The symbolic nature of both of these numbers is confirmed by the fact that in both instances, the text is rounding to the numbers it gives us. It says that there were “about a hundred and twenty” people at Pentecost, and Paul laid hands on “about twelve of them in all.” The word “about” tells us that these aren’t exact numbers. Rather, Luke, the author of Acts, was rounding to these numbers, most likely because of their symbolism. He wanted both of these stories to call to mind the restoration of the twelve tribes of Israel, so he rounded these figures to ones that would easily fit that mold. As a result, even though the numbers are different, they both symbolize the same thing (the restoration of Israel), so there is a clear parallel between them.

Our Own Personal Pentecost

Once we understand all this, we can see that Acts describes the reception of the Holy Spirit by new converts at the hands of the Apostle Paul in a way that clearly calls to mind the Apostles’ reception of the Spirit at Pentecost. The obvious implication of this is that when we receive this post-baptismal rite, we receive the Spirit just like the Apostles did at Pentecost, and we receive the same mandate to spread the Gospel that they received.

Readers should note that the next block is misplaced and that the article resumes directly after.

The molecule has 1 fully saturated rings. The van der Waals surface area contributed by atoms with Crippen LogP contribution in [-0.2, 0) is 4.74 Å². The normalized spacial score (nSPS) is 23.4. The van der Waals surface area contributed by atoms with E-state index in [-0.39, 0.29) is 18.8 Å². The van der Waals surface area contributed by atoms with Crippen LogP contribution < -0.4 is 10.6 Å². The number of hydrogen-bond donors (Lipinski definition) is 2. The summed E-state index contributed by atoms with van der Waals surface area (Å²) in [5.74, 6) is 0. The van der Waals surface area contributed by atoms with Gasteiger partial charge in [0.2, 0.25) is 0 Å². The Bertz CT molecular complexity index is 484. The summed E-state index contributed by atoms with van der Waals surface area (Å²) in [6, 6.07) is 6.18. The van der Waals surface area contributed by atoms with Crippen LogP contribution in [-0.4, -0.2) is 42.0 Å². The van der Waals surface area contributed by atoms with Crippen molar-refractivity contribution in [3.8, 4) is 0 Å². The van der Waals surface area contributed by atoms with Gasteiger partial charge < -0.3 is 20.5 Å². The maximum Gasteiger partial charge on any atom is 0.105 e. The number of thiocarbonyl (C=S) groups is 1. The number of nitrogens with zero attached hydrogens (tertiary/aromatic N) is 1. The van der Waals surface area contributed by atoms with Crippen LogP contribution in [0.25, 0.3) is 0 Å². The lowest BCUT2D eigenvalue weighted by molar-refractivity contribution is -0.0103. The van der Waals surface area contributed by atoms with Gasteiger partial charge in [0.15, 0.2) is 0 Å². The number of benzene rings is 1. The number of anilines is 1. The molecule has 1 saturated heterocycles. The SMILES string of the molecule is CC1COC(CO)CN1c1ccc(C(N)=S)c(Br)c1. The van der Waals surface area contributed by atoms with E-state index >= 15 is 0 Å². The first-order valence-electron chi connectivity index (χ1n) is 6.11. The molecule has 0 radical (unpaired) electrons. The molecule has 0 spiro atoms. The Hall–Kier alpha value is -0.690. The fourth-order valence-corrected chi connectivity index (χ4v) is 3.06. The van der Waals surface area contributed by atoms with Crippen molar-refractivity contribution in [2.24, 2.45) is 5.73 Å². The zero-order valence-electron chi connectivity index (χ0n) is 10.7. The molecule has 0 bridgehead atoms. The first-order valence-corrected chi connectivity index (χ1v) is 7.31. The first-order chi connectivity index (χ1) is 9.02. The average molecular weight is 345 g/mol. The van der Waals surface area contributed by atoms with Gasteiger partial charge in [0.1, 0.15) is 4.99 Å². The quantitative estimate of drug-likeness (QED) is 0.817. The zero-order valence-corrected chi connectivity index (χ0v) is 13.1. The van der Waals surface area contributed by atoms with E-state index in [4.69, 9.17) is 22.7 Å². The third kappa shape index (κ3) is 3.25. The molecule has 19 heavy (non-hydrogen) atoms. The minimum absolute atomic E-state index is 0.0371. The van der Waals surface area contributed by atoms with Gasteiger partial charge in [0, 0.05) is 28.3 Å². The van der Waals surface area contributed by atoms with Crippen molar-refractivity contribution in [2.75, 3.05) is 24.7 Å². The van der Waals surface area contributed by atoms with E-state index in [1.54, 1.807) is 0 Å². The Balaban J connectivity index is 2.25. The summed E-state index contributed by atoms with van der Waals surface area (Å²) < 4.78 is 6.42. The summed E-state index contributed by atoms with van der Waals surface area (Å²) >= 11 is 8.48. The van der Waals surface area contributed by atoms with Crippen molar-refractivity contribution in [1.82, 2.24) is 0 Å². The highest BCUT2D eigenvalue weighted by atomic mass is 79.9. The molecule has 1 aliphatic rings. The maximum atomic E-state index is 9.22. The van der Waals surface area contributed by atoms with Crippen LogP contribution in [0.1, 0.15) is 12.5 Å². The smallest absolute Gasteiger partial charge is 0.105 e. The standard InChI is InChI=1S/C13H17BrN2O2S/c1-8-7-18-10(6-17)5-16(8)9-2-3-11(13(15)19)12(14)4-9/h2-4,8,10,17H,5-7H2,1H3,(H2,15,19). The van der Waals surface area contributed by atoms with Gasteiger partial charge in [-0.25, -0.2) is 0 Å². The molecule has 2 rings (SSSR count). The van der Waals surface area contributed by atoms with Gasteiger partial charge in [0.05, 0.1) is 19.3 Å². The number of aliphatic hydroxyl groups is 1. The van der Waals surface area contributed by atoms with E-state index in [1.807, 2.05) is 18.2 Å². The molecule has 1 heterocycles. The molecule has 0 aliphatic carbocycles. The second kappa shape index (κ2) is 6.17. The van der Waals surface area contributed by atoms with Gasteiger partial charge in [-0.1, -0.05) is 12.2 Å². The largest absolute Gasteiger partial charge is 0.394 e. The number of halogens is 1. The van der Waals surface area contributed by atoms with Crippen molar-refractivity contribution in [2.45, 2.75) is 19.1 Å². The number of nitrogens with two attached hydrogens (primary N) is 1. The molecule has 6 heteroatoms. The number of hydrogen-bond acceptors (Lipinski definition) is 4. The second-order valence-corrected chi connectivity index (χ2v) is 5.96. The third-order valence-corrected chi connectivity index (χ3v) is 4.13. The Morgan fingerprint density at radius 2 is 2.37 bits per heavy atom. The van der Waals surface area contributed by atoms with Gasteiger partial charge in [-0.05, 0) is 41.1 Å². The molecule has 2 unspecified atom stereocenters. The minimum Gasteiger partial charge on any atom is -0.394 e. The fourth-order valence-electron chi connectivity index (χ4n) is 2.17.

And that is how the Church knows that Pentecost and confirmation are linked. Confirmation is our post-baptismal reception of the Holy Spirit, so when we are confirmed, it’s like experiencing our own personal Pentecost. As a result, when we celebrate this feast, we shouldn’t just celebrate an event that happened in the distant past. No, we should also celebrate our confirmation, our own reception of the Holy Spirit, and we should remember that we too have a responsibility to bring our brothers and sisters to Christ, just like the Apostles did 2,000 years ago.

image: By Pete unseth [CC BY-SA 4.0], from Wikimedia Commons


JP Nunez has been a theology nerd since high school. He has master's degrees in both theology and philosophy (with a concentration in bioethics) from Franciscan University of Steubenville, and he spent three years in Catholic University of America's doctoral program in biblical studies before realizing that academia isn't where he wants to be. During his time in Steubenville, he worked for two years as an intern at the St. Paul Center for Biblical Theology, where his responsibilities included answering theological questions and helping to format and edit their Journey Through Scripture Bible studies. He blogs at JP Nunez: Understanding the Faith Through Scripture.

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  • Giovanni

    An excellent explanation of the theological realationship between Pentecost and the sacrament of confirmation. Sadly, however, in many instances , both the catechetical preparation and actual liturgical rite of Confirmation fail to express the importance of the Gifts of the Holy Spirit in living Christian witness in today’s world.